A dog owner told a court about the terrifying moment a dangerous bulldog launched an unprovoked attack on her treasured family pet.

Liam Evans, of Rosemary Lane in Rossett, appeared at Wrexham Magistrates Court on Monday morning.

The 32-year-old admitted that on January 19 this year at Brynteg, he was the owner of a brown XL bulldog which was dangerously out of control.

Prosecutor Justin Espie told the court that on the day of the offence, a woman named Christina Jones was walking her 11-year-old spaniel-type dog Mojo on a field near Brynteg Library.

At the top of a hill she spotted the defendant, who had two dogs with him.

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The animals "came running down the hill straight towards her and her dogs," before one of them took hold of the victim's dog by the head and refused to let go, causing Ms Jones to scream out for help.

Mr Espie said the bulldog was not listening to commands and only let go of Mojo after three people came from the nearby community centre to help.

Mojo had punctures to his head and neck, as well as damage to his ear.

He required three trips to the vet for treatment, with the bill adding up to around £234.

After the incident, it was agreed between the defendant and victim that the matter could be settled by community resolution - with her paying in two instalments for the vet bills.

But he failed to pay, resulting in the offence being brought to court instead.

Ms Jones, who attended in person to see the sentencing, had her victim impact statement read to the court by Mr Espie.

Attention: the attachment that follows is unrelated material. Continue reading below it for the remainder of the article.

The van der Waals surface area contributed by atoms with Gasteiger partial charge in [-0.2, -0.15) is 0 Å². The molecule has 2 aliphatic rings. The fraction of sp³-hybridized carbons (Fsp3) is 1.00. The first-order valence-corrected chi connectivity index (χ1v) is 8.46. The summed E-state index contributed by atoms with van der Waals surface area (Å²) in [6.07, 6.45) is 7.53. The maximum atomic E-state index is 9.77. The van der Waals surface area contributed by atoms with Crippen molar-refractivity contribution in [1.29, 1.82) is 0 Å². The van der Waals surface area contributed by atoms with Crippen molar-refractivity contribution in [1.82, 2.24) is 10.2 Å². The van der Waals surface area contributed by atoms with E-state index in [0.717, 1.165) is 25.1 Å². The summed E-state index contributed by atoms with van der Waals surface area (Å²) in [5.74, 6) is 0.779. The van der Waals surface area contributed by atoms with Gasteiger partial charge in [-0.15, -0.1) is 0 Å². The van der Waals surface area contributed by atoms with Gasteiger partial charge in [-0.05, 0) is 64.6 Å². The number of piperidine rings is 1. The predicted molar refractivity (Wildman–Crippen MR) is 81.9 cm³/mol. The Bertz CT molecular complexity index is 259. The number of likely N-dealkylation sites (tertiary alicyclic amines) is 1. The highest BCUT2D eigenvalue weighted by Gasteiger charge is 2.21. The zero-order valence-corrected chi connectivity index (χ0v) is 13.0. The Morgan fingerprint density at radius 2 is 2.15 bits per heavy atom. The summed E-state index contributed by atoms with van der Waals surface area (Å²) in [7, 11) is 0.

In it, she said following the attack, her usually "lovely" friendly pet had been reduced to a "nervous wreck."

"He's the gentlest soul I have ever met," she explained.

"This is an 11-year-old dog with a heart condition and everything changed after this unprovoked attack.

The Leader:

"It took three days to get him to leave the house on a lead and three weeks before I could take him out comfortably.

"My heart pounds now if a dog approaches us."

She explained how Mojo was so distressed in the "frenzy" after being released from the defendant's dog's mouth that he actually bit her face.

Ms Jones added: "My lip is scarred now - this wouldn't have happened if Mojo hadn't been attacked.

"People should not have dogs if they fail to give the dog basic training for commands.

"The bulldog which attacked Mojo didn't respond to any comments and is a danger - next time, it could be a child."

Defending himself at the hearing, Evans told the court: "The reason I couldn't pay the instalments [to the victim] was that my job fell through and I was unemployed.

"With moving house and my wife and kids, I prioritised feeding my kids.

"Regarding the dog, she has since been put down.

"We tried training and I spoke to people online - before that point I had never had a problem with that dog.

"From that point her behaviour deteriorated and she was even attacking my other dog so I couldn't keep her, and I couldn't rehome her.

"I spoke to a vet and they advised the best option was to put her to sleep."

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On the incident itself, he added: "I couldn't be more apologetic; I wouldn't condone it and it's not something I am happy with or would let happen again.

"She was a two-year-old dog and I'd never had a single incident with her.

"I couldn't explain what had happened on that day. I was in shock as much as anyone else."

Evans received a £246 fine and was ordered to pay £435 in compensation to the victim to cover her personal suffering as well as the vet bills.

The defendant was also ordered to pay a £98 victim surcharge and £85 costs.